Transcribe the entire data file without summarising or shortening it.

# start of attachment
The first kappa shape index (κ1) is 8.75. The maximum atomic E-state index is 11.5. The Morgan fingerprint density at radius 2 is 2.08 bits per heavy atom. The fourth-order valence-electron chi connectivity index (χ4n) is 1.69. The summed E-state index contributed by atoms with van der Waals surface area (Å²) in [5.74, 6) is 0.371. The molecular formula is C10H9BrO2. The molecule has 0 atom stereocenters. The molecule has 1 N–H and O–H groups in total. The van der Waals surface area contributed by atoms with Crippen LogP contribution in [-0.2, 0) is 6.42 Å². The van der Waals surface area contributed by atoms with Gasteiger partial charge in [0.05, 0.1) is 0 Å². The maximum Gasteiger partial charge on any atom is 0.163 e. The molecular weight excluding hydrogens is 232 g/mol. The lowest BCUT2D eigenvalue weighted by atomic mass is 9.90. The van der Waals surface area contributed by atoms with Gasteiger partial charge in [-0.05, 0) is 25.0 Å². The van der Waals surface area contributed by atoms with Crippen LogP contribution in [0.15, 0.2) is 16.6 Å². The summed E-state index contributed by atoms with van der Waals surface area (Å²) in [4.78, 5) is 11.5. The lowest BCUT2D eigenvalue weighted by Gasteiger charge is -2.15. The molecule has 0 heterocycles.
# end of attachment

The first kappa shape index (κ1) is 8.75. The maximum atomic E-state index is 11.5. The Morgan fingerprint density at radius 2 is 2.08 bits per heavy atom. The fourth-order valence-electron chi connectivity index (χ4n) is 1.69. The summed E-state index contributed by atoms with van der Waals surface area (Å²) in [5.74, 6) is 0.371. The molecular formula is C10H9BrO2. The molecule has 0 atom stereocenters. The molecule has 1 N–H and O–H groups in total. The van der Waals surface area contributed by atoms with Crippen LogP contribution in [-0.2, 0) is 6.42 Å². The van der Waals surface area contributed by atoms with Gasteiger partial charge in [0.05, 0.1) is 0 Å². The maximum Gasteiger partial charge on any atom is 0.163 e. The molecular weight excluding hydrogens is 232 g/mol. The lowest BCUT2D eigenvalue weighted by atomic mass is 9.90. The van der Waals surface area contributed by atoms with Gasteiger partial charge in [-0.05, 0) is 25.0 Å². The van der Waals surface area contributed by atoms with Crippen LogP contribution in [0.15, 0.2) is 16.6 Å². The summed E-state index contributed by atoms with van der Waals surface area (Å²) in [4.78, 5) is 11.5. The lowest BCUT2D eigenvalue weighted by Gasteiger charge is -2.15. The molecule has 0 heterocycles.